Peanut Allergy Kills 7-Year-Old at School: Who Is to Blame?


peanut allergy death girlIn a very tragic story out of Virginia, 7-year-old Ammaria Johnson died after ingesting an allergen at her grade school. On Monday, Ammaria ran to a teacher on the playground crying and saying she "ate something bad." The little girl had a full-blown allergic reaction, complained about her throat, and was rushed to a clinic where she died of cardiac arrest.

This happened in minutes, you guys. Minutes that took a little girl's life because someone was unprepared for a food allergy. While it's unclear what Ammaria ate, the little girl had a severe peanut allergy, so we can assume that is the culprit. But the school should have been ready for an event like this, especially if what Ammaria's mother says is accurate. And if it is, then someone at that school needs to be held responsible for this little girl's death.

Regardless, this is every parent of an allergic kid's worst nightmare.

Laura Pendelton, Ammaria's mother, reported that at the beginning of the school year, she brought her daughter's medication to the school and explained her severe allergy. Included in her meds was not only Benadryl, but Albuterol for asthma and the all-important Epipen for a severe allergic reaction. I have an Epipen myself, and it never leaves my bag, even though my food and allergy issues are much less severe than this little girl's. Clearly, this life-saving medication was exactly what was needed in this situation, yet it was nowhere to be found.

Pendelton says she was told that the school already had everything they needed and to take Ammaria's medications home. You know she wishes she had gone with her first instinct. The school is not commenting on the little girl's death at this point. However, the school guidelines do say they do NOT stock all of the medications necessary, and parents should supply the school with special medications.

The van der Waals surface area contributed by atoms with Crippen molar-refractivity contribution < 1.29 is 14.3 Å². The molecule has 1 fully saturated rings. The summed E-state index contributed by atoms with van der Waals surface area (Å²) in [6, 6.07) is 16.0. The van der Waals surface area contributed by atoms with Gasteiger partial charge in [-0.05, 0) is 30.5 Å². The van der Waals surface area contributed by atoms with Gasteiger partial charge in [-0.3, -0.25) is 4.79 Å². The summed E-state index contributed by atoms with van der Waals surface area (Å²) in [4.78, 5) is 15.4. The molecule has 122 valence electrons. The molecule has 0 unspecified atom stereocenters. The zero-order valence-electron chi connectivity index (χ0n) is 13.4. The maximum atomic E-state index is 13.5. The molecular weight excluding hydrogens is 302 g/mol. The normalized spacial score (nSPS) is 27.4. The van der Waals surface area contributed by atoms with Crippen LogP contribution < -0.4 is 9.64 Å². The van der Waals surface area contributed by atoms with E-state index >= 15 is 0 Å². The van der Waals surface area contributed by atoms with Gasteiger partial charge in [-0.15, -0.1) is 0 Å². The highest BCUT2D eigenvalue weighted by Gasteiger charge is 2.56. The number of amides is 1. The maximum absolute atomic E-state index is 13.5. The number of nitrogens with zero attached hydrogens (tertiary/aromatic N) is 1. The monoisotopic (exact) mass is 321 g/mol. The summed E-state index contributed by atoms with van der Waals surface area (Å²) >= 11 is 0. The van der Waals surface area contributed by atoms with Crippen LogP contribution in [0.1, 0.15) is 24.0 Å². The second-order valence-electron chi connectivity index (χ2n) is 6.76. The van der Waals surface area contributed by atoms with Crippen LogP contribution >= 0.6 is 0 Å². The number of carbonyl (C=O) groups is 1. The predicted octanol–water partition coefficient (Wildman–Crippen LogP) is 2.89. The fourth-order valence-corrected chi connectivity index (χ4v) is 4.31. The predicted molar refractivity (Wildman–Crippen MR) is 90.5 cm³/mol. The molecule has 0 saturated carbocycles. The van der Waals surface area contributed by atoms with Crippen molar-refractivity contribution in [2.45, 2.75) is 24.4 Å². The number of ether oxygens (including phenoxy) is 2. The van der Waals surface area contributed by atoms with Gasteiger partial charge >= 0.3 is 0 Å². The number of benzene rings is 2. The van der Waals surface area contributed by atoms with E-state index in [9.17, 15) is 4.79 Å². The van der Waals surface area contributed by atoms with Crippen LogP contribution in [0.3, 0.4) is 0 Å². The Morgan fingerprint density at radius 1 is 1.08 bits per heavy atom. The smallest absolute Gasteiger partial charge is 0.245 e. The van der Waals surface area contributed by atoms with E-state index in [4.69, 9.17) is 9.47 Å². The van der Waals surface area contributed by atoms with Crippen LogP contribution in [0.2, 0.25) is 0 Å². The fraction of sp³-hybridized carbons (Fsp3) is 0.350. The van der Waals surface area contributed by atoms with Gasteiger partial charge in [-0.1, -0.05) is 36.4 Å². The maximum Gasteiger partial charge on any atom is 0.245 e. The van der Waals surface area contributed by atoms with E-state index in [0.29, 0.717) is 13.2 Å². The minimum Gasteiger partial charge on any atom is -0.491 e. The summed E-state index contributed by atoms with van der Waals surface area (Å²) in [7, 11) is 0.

Someone messed up, and now a life is lost.

We don't know if the person who sent Ammaria's mother home with her medication didn't understand the severity of food allergies or was just uninformed. Heck, we don't know who it was or if it really happened exactly that way. But we do know that many, many people laugh off food allergies and "hysterical" parents. But for every crazy parent out there who insists their child can't eat anything even when he's perfectly healthy, there are so many more parents who are just trying to keep their kids alive.

No, we didn't have this rash of allergies when we were kids. But we also didn't have as many environmental, chemical, and toxic food problems when we were kids. Things change, in case you haven't noticed, and one big thing that has changed is the number of kids who risk their lives just by going to school.

If the school had been prepared, Ammaria might still be alive. But if parents had been informed and skipped the peanut butter or whatever peanut treat they sent to school with their kid, Ammaria would definitely still be alive.

Be considerate instead of judgmental about kids with allergies. Someone's child's life could depend on it. It's too late for little Ammaria, sadly. But as parents, we should all be working to make sure this does not happen again.

Does your child have a life-threatening allergy?


Image via Dan4th/Flickr